By Urszula Dawkins
Taped on the back wall are tournament flyers, magazine covers, a poster for Raging Bull and a fine pencil drawing of a boxer, fists poised to hit out. In between are the inspirational quotes – like ‘Pain is Temporary, Pride is Forever’. Between the punch balls and skipping ropes of documentary theatre work I’m Your Man, the actors channel the recorded words of high-flyers and up-and-comers, in a high-adrenaline examination of courage, determination and vulnerability.
I’m Your Man’s Creator/Director, Roslyn Oades, walked into her first boxing gym in London in 2001. There, she met a somewhat eccentric trainer called CJ. “[He] proceeded to flirt with me by sharing a series of stories about his violent tendencies,” Oades says, “broken only by his barking instructions to a young fighter he was training.”
“My senses were overwhelmed by the noise and rhythms and smells of this environment and I was instantly intrigued. Bags being pounded, skipping ropes, bells going off every three minutes, trainers yelling; sweat and the intense discipline on display… My experience that day made a big impression.”
Nearly a decade later, Oades and collaborator/performer Mohammed Ahmad – a former boxer – approached Western Sydney Featherweight, Billy ‘The Kid’ Dib, who agreed to let them follow him as he worked towards his dream of an IBF World Title.
“My aim was to capture adrenaline on tape and to follow an action-based story unfolding in the present tense. Making I’m Your Man involved 18 months of hanging out in boxing gyms and backstage at fights in search of a deeper understanding of courage and the psychology of respect.”
The resulting work – in which the actors wear headphones and repeat verbatim the words of the original interviewees – is an “eavesdrop” into what Oades describes as a sweaty, disciplined and big-hearted world.
It’s also a world that maps a history of disadvantage: for many boxers, she says, the sport is a chance to attain respect, fortune and a better life.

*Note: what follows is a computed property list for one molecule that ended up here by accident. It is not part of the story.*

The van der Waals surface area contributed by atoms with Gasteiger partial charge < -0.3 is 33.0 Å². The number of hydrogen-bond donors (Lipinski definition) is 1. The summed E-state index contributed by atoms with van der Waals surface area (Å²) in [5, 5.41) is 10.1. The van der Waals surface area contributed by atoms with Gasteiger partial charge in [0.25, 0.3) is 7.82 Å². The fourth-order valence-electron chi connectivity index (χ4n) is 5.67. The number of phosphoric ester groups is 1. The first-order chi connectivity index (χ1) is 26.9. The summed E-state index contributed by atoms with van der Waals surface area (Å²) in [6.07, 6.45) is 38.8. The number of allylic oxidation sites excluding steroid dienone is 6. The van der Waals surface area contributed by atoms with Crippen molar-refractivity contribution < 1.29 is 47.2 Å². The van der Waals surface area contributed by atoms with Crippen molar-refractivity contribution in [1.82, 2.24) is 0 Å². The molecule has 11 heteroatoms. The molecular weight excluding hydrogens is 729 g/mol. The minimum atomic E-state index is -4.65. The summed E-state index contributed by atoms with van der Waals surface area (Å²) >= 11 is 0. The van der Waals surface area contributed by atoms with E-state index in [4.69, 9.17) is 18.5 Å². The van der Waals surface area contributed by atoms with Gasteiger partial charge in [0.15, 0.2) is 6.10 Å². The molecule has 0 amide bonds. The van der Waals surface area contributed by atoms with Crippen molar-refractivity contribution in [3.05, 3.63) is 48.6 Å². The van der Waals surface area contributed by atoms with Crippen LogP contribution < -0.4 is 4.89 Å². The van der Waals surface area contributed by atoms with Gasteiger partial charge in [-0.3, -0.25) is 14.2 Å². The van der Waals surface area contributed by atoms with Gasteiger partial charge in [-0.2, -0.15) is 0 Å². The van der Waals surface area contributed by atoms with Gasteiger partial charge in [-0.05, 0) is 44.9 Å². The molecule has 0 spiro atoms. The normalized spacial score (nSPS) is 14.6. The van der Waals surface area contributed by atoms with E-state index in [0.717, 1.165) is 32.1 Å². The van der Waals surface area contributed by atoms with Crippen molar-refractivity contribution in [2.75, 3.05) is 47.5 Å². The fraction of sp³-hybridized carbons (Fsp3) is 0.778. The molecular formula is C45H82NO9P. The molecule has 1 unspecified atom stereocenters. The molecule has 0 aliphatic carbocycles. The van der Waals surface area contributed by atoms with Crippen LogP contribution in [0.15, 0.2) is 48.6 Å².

“I find something very beautiful about intense commitment to any craft or skill. The boxing gyms struck me as places of dreaming.”
I’m Your Man focuses on the voices of seven professional boxers – from young contenders Dib and Melbourne’s Wale ‘Lucky Boy’ Omotoso, through to legends Jeff Fenech and Tony Mundine. Oades’s research was conducted with boxers from both Sydney and Melbourne.
“An extraordinary ability to land hard, fast punches and knock people out is what makes them special. For many people this conjures up a negative image and yet I found them to be some of the most generous, vulnerable and caring people I’ve met.
“I was completely humbled by their courage. One thing is certain in the hyper-masculine world of professional boxing: no matter how high you fly you will eventually lose in a very public way – that takes guts. The loser’s dressing room is like a graveyard.”
I’m Your Man is the third in a trilogy of verbatim-theatre works titled Acts of Courage. The first, Fast Cars & Tractor Engines (2005) is a collection of what Oades calls “fight-of-my-life stories” from Sydney’s Bankstown. Stories of Love & Hate (2008) responded to the Cronulla riots. It grew out of two years spent working with the communities of Bankstown and the Sutherland Shire – “the two warring tribes, so to speak”.
I’m Your Man, says Oades, was inspired in part by her encounters with young men from both sides of the Cronulla riots, who claimed they’d be prepared to die for their ‘pride’: “I was curious to explore the psychology of respect in the micro-world of boxing, as a way of offering deeper insights into the ways this psychology resonates in broader social contexts.”
Consistent across the Acts of Courage trilogy is the performers’ exact replication of every nuance of speech, from accent to breath, cough or stumble. Oades believes there’s as much information contained in the way a person speaks as in what they are saying – “every individual speech pattern is as unique as a fingerprint”.
At times the performer’s gender, age or appearance may conflict with that of the original speaker, rupturing the reliability of the ‘portrait’.
“The audience realises pretty early on that what they’re seeing can’t be trusted – despite the hyper-real delivery style – and that the actor’s body is being employed as a medium… I find mismatching voices and bodies, within this very disciplined, non-interpretive performance mode, allows the work to gently question who is allowed to say what in our culture.”
I’m Your Man is an exploration of ideas, of a sport, and of a particular theatre-making technique – but it’s also a document about the lives of real people. Having premiered the show in Sydney in 2012, Oades looks forward to seeing the response of Melbourne’s boxing community.
“Sadly, the late, great Gus Mercurio from Melbourne, who features strongly in the work, passed away before it was finished – which was very sad for me. But I’m looking forward to having Murray Thompson and his fighters from the Fighters Factory in Blackburn come along, as well as some of the inspiring female boxers I’ve met in Melbourne.
“In Sydney, Jeff Fenech, Tony Mundine, Wally Carr and Billy Dib all loved the show – in fact Wally’s seen it five times and Billy Dib has insisted Mohammed Ahmed wear one of his personal boxing cloaks in the show – so you could say they’re pretty proud of it!”